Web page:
Analysis shows that the research findings are consistent with the SE in children. For instance, “data from 20 class III studies found lesions likely detectable with neuroimaging in 7.8% of children, based on a denominator of all available subjects in the studies, thus these data represent an estimate of the minimal yield of these studies” (Riviello et al., 2006, p.1546). Consistent data from twenty studies points to the validity of the current study findings concerning SE in children.
Results of the review suggest that SE in children can be attributed to acute symptomatic cause (in 26 percent of the 2093 patients), remote symptomatic cause (in 33 percent of the patients), febrile SE (in 22 percent), cryptogenic (in 15 percent), progressive encephalopathy (in 3 percent), and remote symptomatic with acute precipitant (in just 1 percent of the patients). More detailed laboratory studies from the review indicate that Na (++), glucose and Ca (++) levels were abnormal in about 6 percent of the patients, which was a routine practice. Conducting blood or spinal fluid culture on the patients showed abnormalities in not less than 2.5 percent and a central nervous system (CNS) infection in not less than 12.8 percent of the patients. Examination of antiepileptic drug (AED) levels in patients on AEDs showed low levels of up to 32 percent. Further analysis revealed a cumulative of 3.6 percent showing evidence of ingestion. Review of studies on inborn errors of metabolism suggested an abnormality in 4.2 percent of the participants. Associated epileptiform abnormalities were found in 43 percent of SE children further helping determine the location and nature of the electroconvulsive events. Finally, the abnormalities used to discern etiology of SE were found in not less than 8 percent of the patients.
Perceived validity of the review findings and their succinct presentation imply their applicability in nursing practice. Therefore, current research findings can be used for referencing by an advanced practice nurse or registered nurse during their medical practice.
The study was funded by American Academy of Neurology (AAN) and endorsed by American College of Emergency Physicians, American Epilepsy Society, and American Academy of Pediatrics. Funding by AAN and support of such credible organizations suggest the research validity and significance.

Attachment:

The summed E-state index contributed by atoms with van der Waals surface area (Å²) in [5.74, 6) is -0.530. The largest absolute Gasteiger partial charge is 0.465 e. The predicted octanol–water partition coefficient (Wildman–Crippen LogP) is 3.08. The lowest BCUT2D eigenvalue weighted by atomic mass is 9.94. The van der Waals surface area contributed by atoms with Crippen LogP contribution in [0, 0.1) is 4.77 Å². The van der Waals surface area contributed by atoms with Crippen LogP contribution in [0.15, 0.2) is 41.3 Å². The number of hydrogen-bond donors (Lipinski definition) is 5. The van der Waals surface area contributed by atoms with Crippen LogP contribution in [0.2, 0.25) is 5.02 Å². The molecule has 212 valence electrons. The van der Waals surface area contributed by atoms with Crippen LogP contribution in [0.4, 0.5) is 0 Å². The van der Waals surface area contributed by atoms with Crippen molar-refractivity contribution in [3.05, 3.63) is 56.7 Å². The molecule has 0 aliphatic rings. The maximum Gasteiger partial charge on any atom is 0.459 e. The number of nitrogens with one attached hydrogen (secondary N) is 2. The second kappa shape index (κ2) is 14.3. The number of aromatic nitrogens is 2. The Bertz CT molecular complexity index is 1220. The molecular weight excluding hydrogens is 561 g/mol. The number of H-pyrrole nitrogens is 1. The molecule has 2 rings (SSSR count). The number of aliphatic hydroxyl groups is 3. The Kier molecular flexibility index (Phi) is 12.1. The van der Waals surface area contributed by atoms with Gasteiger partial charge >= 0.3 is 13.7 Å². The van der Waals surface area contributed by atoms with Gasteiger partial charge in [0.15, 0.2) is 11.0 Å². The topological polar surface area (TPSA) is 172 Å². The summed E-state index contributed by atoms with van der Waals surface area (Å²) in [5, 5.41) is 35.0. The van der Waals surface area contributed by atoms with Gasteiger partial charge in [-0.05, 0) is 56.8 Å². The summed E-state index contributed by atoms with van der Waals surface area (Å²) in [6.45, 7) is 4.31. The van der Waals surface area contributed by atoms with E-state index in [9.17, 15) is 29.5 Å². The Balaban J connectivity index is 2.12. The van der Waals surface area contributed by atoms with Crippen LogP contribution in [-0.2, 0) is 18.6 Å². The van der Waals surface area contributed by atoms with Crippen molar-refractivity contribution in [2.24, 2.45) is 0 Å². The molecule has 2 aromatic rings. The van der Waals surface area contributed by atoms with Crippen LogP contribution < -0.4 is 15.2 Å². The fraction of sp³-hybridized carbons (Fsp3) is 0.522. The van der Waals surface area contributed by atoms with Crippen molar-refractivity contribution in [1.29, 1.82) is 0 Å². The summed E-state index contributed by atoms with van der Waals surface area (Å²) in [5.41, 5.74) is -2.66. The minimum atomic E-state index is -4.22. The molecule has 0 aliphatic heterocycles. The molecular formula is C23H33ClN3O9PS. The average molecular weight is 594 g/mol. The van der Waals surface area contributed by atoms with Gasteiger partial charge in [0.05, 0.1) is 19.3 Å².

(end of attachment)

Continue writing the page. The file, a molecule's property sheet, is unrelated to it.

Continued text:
Strengths and Limitations of the Review
Current review is based on strong research elements that qualify its applicability. First, the review considers credible academic materials published in the last thirty five years. The inclusion and exclusion criteria ensured that researchers used only credible materials, which proves the validity of research findings. The review is based on strong elements of research with the clear topic and abstract highlighting the main issue of the study, clear research objectives and problem, extensive discussion of the methodology, and coherent presentation of the results and recommendations.
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Do You Have Any Questions?
Despite its strengths, certain sections of the study, such as literature review and discussion of the results are not strongly presented. The study lacks a distinct literature section and a discussion section after the analysis of the evidence. Discussion of the findings would strengthen the issues found in the literature review and further enable a deeper comprehension of the SE in children. Otherwise, the research is very well organized.
Was the Objective Accomplished?
As indicated, the study was set to study existing evidence on the assessment of children with SE, which it clearly presents in the end. Thus, it implies the accomplishment of the research objectives.
Riviello et al. (2006) in their research presented credible information that can be used by a practicing advanced practice or a registered nurse in management of the SE in children. From the study it is clear that SE should be treated immediately and its treatment measures continuously reassessed. Information provided in the review can help APRN and RN terminate seizures by identifying and managing precipitant conditions. Given research, which covers articles published between 1970 and 2005, presents information that is issue-specific and applicable to all nursing practitioners who are interested in working with SE children.